I strictly follow meticulous professionalism that does not allow mistakes when it comes to handling the lives of people. The way I examine every aspect of each diagnosis and medical situation in order to perform a successful surgery has certainly helped me deal with legislation and policy decisions through a more comprehensive and macroscopic approach.


Unfortunately though, there’s often prejudice against politicians with non-political backgrounds, such as physicians. To overcome this prejudice, I expanded my area of specialization by actively participating in a lot of committee, including Finance and Economic Committee, Foreign Affairs, Trade and Unification Committee. I constantly keep active and try to achieve balance and harmony in the way I engage issues, domestic or international. I am much concerned with the fair and just dealings between the eastern and western countries, and the reunification of the North and South Korea.



Since 1996, you have been actively involved in politics as an influential Congresswoman. Especially, you were recently appointed as the Chairwoman of the National Assembly. As one of Korea’s most powerful leaders, what political philosophy do you have?


If I were to sum up my political philosophy into four different parts: 1) balanced development of the domestic regions, 2) harmony of the East and West, 3) development of the healthy society for society of trust, 4) the unification of the North and South Korea


Currently, Korea is divided into the North and South. Within the South Korea, there is an invisible yet pronounced regional boundary that has been drawn between the Eastern and Western regions due to intense political polarization and regional rivalry.


I don’t see our nation’s future possible with the divided Korean Peninsula nor a huge socioeconomic gap between the capital and noncapital regions. The conflicts of the Eastern and Western areas have risen to surface while the enormous gap between the capital and noncapital regions has been ignored among us.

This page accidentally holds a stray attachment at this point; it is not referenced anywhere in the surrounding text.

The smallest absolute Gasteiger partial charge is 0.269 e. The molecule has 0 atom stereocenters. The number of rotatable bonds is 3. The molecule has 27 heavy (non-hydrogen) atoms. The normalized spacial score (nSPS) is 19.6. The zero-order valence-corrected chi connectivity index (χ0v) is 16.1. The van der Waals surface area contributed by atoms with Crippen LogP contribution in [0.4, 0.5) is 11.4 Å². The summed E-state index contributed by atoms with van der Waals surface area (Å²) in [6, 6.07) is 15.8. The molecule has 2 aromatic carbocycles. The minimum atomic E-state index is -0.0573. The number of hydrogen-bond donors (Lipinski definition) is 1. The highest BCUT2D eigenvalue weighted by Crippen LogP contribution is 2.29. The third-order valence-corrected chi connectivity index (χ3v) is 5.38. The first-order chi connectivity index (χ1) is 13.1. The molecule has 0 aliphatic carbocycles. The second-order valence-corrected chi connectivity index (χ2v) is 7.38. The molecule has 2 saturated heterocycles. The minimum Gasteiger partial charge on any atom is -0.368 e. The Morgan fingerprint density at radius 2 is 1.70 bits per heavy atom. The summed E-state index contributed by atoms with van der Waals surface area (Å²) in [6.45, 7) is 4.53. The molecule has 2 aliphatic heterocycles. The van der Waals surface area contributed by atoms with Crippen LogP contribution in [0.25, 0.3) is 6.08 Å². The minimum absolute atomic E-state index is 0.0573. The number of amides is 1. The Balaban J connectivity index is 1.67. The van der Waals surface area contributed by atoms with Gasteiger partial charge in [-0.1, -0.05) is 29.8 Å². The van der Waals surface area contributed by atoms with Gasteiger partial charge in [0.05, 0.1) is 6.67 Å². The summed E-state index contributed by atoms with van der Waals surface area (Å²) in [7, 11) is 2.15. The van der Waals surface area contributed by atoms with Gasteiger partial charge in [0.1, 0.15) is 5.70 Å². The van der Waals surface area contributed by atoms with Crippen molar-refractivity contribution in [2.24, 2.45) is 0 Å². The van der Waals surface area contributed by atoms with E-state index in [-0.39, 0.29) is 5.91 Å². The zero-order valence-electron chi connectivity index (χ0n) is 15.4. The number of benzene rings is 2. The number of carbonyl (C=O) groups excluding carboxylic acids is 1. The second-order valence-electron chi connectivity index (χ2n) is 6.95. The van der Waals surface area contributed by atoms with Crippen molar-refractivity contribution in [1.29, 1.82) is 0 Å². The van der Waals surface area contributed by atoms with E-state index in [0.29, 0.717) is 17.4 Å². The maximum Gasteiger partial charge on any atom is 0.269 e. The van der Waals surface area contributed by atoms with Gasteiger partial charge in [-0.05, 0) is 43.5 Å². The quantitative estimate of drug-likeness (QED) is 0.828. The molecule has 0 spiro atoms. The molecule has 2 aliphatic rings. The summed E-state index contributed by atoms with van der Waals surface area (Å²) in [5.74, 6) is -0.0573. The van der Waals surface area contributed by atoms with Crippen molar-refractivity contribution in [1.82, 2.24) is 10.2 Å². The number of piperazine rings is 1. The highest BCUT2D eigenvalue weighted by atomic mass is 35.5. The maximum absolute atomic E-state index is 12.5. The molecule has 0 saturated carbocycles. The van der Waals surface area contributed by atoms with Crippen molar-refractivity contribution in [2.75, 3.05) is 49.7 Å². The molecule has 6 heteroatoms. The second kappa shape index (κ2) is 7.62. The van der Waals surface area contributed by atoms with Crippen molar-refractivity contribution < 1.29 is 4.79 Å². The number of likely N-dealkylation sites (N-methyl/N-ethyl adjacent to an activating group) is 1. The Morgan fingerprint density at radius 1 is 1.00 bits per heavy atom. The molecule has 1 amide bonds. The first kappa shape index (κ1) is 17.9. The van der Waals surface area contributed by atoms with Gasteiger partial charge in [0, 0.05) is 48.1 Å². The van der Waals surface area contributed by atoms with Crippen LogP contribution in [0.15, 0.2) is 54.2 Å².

To correct this imbalance, harmony between these regions must be made. I guarantee that the Republic of Korea will grow exponentially with balanced and strategic development of the national land.


Korea should seek unification for its long term growth, while pursuing the harmonious and balanced relationship building between the Eastern and Western areas. One of my career goals is to help the nation overcome this challenge.


My ultimate task as a politician is to create a ‘healthy society for Korea’ where law and justice are respected and alive, and everyone is given fair and just consideration and has trust for one another. Honesty to me is always transparent.


It has been 18 years since I began my political career to cure our societal ills similarly to how a physician cures a patient’s disease. I have also been actively pursuing and supporting our nation’s aim for Korea’s eventual unification and overall health of our society.


Haeng-baek-ri-ja-ban-gu-sib (行百里者半九十), ‘it’s still half way even though one has made 90 miles out of a 100-mile journey.” Meaning, one may still fail the journey if one doesn’t persist to the last. As this proverb reminds the last part of an endeavor being the hardest to finish, I will meditate my original motivation of becoming a politician and dedicate my best efforts to make ‘healthy society for Korea’ for every Korean.



Currently, many Korean doctors are demonstrating their knowledge and skills around the world in medical industry. Do you have anything to say to those who dream of becoming a doctor one day and also to those who are currently medical students?


Even though it is a tough life living away from home country, I would like to thank all Korean doctors for their dedication and contribution to humanity. Your practice has improved the status of our country and I give my heart of respect and gratitude to you all over the world.

From a medical book that is known to be a bible to surgeons, it says that a good doctor is not who succeeds every surgery. Good doctor means a warm-hearted individual who really cares about the patient. Being a doctor is not always about good techniques and astonishing skills, it is always patient-first mind.


As it is said in the book to become a patient-first minded doctor, here I include a ‘preparation’ step to make a perfect doctor. With the preparation step, the doctor can prepare for any outbreak incidents that occur during operation which will lead to success of surgery and patients can fully regain their health.